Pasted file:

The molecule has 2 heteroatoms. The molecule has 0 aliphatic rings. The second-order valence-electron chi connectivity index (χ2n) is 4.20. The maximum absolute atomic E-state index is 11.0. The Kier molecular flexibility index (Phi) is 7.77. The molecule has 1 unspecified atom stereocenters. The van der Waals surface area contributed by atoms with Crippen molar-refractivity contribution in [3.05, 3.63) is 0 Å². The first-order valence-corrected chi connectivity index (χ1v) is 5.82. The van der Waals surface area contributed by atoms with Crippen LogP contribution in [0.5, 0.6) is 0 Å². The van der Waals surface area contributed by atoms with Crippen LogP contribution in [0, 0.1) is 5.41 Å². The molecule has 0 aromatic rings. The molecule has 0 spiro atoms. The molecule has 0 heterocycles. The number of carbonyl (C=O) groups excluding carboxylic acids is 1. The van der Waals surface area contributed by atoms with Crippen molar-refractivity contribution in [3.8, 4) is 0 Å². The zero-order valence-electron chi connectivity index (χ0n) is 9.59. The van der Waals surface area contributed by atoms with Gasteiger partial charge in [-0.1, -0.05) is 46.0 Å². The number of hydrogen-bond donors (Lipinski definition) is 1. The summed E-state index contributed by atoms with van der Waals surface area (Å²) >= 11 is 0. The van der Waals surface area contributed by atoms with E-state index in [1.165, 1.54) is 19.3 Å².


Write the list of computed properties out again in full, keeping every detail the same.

The molecule has 2 heteroatoms. The molecule has 0 aliphatic rings. The second-order valence-electron chi connectivity index (χ2n) is 4.20. The maximum absolute atomic E-state index is 11.0. The Kier molecular flexibility index (Phi) is 7.77. The molecule has 1 unspecified atom stereocenters. The van der Waals surface area contributed by atoms with Crippen molar-refractivity contribution in [3.05, 3.63) is 0 Å². The first-order valence-corrected chi connectivity index (χ1v) is 5.82. The van der Waals surface area contributed by atoms with Crippen LogP contribution in [0.5, 0.6) is 0 Å². The van der Waals surface area contributed by atoms with Crippen LogP contribution in [0, 0.1) is 5.41 Å². The molecule has 0 aromatic rings. The molecule has 0 spiro atoms. The molecule has 0 heterocycles. The number of carbonyl (C=O) groups excluding carboxylic acids is 1. The van der Waals surface area contributed by atoms with Crippen molar-refractivity contribution in [3.8, 4) is 0 Å². The zero-order valence-electron chi connectivity index (χ0n) is 9.59. The van der Waals surface area contributed by atoms with Gasteiger partial charge in [-0.1, -0.05) is 46.0 Å². The number of hydrogen-bond donors (Lipinski definition) is 1. The summed E-state index contributed by atoms with van der Waals surface area (Å²) >= 11 is 0. The van der Waals surface area contributed by atoms with E-state index in [1.165, 1.54) is 19.3 Å².